Data that have certain values below a limit of detection (LOD) are frequently encountered by toxicologists and environmental scientists. Such data are usually analyzed by imputing the unobserved values by LOD/2 or LOD/. This type of practice often raises the question of whether the population distributions can be estimated without bias. Gillespie et al. (2010) propose using a reverse Kaplan-Meier estimator, or equivalently, Turnbull’s method (1976) by treating the unobserved data as left-censored. When the assumption of independent censoring holds, these estimators can unbiasedly estimate the population distribution functions.

The following hypothetical data have two values, 3 and 10, that are below the limit of detection:

data temp; input C1 C2; datalines; . 3 4 4 6 6 8 8 . 10 12 12 ;

The following statements invoke PROC ICLIFETEST to estimate the population distribution function by using Turnbull’s method:

proc iclifetest data=temp method=turnbull plots=survival(failure) impute(seed=1234); time (c1,c2); run;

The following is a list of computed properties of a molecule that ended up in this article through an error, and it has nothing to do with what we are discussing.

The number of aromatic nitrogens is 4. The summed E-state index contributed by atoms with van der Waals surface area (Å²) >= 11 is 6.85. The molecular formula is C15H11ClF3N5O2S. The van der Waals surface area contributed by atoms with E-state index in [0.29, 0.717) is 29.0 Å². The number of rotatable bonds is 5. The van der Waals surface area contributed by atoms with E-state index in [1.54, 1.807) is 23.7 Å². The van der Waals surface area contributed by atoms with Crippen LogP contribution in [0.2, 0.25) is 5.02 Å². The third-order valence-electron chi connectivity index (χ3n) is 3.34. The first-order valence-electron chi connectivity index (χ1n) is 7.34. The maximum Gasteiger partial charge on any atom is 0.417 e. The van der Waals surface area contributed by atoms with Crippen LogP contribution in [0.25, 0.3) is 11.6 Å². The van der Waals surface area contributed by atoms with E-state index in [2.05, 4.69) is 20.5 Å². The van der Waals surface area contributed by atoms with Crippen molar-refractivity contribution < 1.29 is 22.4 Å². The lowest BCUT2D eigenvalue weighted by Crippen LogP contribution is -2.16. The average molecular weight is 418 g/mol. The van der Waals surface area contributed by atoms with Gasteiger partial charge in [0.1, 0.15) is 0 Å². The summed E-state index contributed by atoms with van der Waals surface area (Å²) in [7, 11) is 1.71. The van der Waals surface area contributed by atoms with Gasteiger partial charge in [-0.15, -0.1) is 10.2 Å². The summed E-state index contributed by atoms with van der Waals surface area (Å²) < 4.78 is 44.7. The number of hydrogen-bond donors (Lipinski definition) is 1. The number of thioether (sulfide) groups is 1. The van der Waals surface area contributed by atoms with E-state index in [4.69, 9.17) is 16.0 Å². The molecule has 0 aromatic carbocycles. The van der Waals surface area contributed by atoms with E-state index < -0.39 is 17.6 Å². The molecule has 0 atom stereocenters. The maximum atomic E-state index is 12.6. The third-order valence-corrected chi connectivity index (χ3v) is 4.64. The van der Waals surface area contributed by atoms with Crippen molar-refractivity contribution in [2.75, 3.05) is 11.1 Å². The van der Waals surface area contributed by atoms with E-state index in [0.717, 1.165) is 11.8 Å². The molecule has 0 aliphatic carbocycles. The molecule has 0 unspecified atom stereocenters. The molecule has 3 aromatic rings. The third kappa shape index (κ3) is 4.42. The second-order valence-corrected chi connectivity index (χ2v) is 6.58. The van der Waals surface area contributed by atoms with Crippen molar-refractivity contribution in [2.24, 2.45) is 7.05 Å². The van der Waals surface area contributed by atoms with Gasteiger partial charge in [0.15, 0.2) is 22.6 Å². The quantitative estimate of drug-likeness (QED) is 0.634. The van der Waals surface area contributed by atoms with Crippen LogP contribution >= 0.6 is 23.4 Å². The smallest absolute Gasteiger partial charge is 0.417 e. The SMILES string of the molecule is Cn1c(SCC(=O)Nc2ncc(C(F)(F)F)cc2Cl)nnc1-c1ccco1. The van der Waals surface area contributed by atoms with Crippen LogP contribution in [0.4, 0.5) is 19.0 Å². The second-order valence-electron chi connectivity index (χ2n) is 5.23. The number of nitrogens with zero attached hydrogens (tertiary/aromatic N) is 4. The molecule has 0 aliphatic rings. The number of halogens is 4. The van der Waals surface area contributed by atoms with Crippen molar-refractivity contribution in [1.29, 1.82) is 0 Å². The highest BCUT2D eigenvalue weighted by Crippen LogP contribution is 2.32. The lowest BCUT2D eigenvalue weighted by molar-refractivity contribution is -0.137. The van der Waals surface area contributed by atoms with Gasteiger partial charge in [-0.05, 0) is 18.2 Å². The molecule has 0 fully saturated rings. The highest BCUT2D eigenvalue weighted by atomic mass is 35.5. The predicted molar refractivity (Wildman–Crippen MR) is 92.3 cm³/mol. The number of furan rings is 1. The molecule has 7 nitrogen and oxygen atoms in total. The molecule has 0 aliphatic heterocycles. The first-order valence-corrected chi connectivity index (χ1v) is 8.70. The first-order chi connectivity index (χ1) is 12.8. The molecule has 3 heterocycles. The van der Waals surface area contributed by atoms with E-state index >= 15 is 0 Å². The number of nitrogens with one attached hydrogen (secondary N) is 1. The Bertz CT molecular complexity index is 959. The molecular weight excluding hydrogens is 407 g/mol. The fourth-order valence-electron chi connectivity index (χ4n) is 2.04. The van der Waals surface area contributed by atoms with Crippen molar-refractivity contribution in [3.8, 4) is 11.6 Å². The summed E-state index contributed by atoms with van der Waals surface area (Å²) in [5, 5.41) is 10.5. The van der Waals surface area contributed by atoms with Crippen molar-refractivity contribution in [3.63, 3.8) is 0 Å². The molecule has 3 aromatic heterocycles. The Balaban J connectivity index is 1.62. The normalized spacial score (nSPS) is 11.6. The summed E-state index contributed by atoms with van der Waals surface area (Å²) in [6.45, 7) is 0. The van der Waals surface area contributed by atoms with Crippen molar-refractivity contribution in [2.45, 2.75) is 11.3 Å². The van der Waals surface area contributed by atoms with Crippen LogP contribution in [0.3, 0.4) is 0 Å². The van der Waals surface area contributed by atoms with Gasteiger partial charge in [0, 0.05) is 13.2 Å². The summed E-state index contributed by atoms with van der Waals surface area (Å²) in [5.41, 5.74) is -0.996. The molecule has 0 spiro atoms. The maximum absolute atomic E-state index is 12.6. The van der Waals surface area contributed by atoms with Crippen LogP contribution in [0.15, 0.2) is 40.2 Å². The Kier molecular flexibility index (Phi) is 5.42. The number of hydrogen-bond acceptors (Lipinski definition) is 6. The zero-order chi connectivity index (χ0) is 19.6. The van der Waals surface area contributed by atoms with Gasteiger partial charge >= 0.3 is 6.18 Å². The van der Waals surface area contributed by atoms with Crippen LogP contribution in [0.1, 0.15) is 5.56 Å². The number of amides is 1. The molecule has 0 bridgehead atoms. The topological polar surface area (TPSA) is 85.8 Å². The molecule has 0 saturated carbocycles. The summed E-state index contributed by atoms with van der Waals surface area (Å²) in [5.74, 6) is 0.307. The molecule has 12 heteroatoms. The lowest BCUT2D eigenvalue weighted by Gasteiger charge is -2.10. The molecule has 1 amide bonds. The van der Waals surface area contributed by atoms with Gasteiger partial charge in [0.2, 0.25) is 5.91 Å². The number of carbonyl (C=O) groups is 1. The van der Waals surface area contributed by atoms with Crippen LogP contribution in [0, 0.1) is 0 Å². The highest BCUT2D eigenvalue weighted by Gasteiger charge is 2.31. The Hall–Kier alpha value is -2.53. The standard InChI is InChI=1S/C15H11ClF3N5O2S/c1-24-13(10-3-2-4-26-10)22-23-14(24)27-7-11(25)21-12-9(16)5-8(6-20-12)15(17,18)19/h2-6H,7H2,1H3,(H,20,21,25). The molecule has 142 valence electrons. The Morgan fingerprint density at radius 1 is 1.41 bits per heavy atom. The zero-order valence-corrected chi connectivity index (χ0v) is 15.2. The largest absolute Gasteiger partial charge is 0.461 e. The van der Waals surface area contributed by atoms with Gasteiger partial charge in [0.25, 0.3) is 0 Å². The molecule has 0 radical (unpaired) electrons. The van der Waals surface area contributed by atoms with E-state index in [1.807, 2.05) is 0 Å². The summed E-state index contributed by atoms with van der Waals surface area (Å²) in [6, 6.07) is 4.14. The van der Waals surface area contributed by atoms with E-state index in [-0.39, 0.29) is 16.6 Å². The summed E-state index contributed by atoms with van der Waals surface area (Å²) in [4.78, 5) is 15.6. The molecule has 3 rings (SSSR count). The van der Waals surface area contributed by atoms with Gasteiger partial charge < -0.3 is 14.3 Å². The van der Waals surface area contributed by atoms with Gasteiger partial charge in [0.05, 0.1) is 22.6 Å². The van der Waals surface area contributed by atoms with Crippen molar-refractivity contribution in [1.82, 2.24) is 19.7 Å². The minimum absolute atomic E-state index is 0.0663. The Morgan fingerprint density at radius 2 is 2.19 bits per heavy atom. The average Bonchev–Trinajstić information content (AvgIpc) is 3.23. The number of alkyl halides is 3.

Specifying the PLOTS=SURVIVAL(FAILURE) option requests a failure probability plot. Results are shown in Output 62.1.1. Note that because the first Turnbull interval is , the failure probability function is undefined within that interval.

Output 62.1.1: Failure Probability Plot for Fictitious Nondetection Data

Output 62.1.2 presents the estimated failure probability, with standard errors that are estimated by the method of multiple imputations.

Output 62.1.2: Cumulative Probability Estimates

The ICLIFETEST Procedure

Nonparametric Survival Estimates | |||||
---|---|---|---|---|---|

Probability Estimate | Imputation Standard Error |
Lagrange Multiplier |
|||

Time Interval | Failure | Survival | |||

3 | 4 | 0.2083 | 0.7917 | 0.1811 | 0.0000 |

4 | 6 | 0.4167 | 0.5833 | 0.2179 | 0.0000 |

6 | 8 | 0.6250 | 0.3750 | 0.2099 | 0.0000 |

8 | 12 | 0.8333 | 0.1667 | 0.1521 | 0.0000 |

12 | Inf | 1.0000 | 0.0000 | 0.0000 | 0.0000 |